Ohio has joined Indiana, the only other state in the US to rollback or freeze its renewable energy targets. The legislature spiked Ohio’s green power goals at the urging of utilities that wanted to review them to make sure that onboarding green energy doesn’t raise electricity prices.
Clean energy advocates in Michigan today won the right to put a more ambitious renewable energy standard before the voters in November, a plan they hope will bring jobs as well as green energy to the state.
The proposal by Michigan Energy, Michigan Jobs would increase the state’s standard to 25 percent by 2025. If enacted, the new standard or RES, would require power providers to obtain 25 percent of their energy from renewable sources like wind, solar and geothermal power.
The Governors Wind Energy Coalition is appealing to Congress to pass a strong Renewable Electricity Standard or RES to “ensure the rapid growth of the nation’s wind and other renewable electricity sources. The coalition, representing 26 Democratic and Republican governors, sees a strong RES as a key way to create jobs and build energy security while also reducing the carbon emissions causing climate change.
When the boys and girls of Spirit Lake, Iowa, load their backpacks for classes this fall, each child in grades 5 to 12 will be packing a lap top computer provided by the school district.
This bit of good fortune was funded by a special initiative. But it is not the first time Spirit Lake has stepped up to embrace new technology. In 1993 – when “renewable energy” was not widely discussed — it became the first school district in the nation to install a wind turbine, a move that has saved the district some $200,000 in energy costs.
When that pokey Wind World 250 KW turbine, financed by the state and a federal grant, was paid off, Spirit Lake put up another turbine, this one a hefty 750 KW NEGMicon, in 2001.
Senate leader Harry Reid said today that he would continue to push for a clean energy bill after Congress is back in session, but the shape of such a bill could not be prefigured because Democrats and Republicans would have to reconsider the issues.
“I don’t think we can define where we’re going to wind up because it’s a work in progress,” Reid said at a news conference on Tuesday.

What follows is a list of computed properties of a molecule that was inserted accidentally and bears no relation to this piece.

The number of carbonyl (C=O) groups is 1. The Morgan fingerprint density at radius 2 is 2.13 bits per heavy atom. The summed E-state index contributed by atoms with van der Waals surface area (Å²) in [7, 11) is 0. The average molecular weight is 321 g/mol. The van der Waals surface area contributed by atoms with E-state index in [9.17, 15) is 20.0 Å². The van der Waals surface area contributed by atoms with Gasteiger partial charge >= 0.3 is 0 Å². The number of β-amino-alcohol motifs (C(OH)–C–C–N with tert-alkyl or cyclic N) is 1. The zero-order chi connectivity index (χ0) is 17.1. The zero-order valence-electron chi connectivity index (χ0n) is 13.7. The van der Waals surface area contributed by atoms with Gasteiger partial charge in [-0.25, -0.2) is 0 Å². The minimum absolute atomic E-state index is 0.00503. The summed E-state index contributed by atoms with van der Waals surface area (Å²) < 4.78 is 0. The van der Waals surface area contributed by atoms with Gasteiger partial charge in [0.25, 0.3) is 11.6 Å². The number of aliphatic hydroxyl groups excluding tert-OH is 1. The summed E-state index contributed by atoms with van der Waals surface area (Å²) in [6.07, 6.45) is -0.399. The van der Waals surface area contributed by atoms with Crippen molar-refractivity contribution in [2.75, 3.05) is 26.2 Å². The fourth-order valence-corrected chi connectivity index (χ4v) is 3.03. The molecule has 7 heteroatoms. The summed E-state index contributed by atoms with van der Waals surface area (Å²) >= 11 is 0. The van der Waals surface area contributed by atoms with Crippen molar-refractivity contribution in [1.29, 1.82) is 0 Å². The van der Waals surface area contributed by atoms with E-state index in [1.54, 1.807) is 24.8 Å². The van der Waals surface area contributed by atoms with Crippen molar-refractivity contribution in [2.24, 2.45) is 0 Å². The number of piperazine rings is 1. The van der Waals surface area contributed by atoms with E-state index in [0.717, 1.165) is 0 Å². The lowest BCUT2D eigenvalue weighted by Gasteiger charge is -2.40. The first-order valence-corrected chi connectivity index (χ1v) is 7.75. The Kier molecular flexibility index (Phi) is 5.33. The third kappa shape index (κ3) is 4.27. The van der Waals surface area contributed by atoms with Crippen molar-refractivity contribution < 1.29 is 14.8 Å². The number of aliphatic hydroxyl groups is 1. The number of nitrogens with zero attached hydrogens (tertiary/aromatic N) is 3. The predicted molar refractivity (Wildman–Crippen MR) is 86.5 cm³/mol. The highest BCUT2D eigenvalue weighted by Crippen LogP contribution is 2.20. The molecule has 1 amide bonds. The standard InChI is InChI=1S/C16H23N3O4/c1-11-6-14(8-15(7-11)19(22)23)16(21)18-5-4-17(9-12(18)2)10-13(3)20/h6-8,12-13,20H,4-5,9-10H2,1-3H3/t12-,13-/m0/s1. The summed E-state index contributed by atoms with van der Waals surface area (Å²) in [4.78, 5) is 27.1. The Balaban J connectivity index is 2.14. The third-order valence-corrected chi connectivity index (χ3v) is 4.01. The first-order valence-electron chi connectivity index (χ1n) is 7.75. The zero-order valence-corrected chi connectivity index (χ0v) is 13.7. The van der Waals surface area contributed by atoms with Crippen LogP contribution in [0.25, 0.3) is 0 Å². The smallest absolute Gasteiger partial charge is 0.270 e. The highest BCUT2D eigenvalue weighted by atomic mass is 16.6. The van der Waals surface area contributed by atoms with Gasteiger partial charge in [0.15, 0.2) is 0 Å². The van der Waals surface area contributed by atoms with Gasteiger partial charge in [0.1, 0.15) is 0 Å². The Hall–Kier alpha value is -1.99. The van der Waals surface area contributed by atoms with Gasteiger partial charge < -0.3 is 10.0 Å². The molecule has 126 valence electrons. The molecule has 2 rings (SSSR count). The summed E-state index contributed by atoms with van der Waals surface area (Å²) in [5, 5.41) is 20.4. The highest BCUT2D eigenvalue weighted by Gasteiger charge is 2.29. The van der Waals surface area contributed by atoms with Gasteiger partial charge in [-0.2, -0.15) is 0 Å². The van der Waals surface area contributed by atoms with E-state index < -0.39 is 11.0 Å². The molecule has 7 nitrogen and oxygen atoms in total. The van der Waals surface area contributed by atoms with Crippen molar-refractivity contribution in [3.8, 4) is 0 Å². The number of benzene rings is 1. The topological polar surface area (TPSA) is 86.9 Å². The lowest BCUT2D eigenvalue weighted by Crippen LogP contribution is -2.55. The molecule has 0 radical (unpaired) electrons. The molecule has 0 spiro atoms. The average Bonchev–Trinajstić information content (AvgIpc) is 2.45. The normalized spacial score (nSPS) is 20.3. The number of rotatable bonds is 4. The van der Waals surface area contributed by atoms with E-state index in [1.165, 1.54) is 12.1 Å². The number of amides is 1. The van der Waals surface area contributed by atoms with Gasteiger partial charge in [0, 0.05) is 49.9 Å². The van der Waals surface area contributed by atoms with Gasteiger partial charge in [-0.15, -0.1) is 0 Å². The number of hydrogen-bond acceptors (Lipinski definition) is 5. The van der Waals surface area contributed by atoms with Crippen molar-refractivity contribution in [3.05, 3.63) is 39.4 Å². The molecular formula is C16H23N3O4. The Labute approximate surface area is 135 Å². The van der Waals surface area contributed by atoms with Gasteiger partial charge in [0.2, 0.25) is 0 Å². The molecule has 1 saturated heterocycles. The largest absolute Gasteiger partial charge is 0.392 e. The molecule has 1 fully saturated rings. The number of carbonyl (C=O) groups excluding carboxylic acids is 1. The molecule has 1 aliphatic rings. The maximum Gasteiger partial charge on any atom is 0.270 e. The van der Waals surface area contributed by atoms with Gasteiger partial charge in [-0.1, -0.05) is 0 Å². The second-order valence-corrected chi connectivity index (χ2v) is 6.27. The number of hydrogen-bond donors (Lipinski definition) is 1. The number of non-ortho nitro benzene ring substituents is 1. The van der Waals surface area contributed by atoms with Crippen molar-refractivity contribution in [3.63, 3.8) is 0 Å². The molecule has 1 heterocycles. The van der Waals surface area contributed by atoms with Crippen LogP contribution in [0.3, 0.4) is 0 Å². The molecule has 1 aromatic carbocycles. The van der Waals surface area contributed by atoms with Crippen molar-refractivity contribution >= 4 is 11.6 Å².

A new Senate energy bill would not, however, contain a cap-and-trade provision, Reid said.
ASPEN — For four solid days this past week, the historic Hotel Jerome was packed with academics, Forbes list members, Silicon Valley luminaries, government energy leaders and Hollywood activists attending the 7th annual AREDAY conference which brings business, thought leaders and financiers together to wrestle with how the United States can shift to a renewable energy economy.
This brainy jam session at 8,200 feet above sea level takes place far from Washington, and this year, it seemed farther than ever, kicking off just after Congress had split for the summer holiday, with Senate leader Harry Reid announcing that even his scaled down energy bill would not be taken up until after the holiday. This followed the July anti-climatic squelching of the real deal, the once-ambitious Kerry-Lieberman climate/energy bill. So no climate bill, not even a skinny energy bill, and none expected. See ya in September. No, wait, after the election.
Well, blow us over, it’s Global Wind Day, a time to celebrate a part of nature that humans have yet to destroy and also the energy potential that rides on the breeze.
This second annual event, begun by the European Wind Energy Association, is being noted in Europe, Asia, Australia and North and South America, where dozens of activities, from workshops to commemorations, are planned.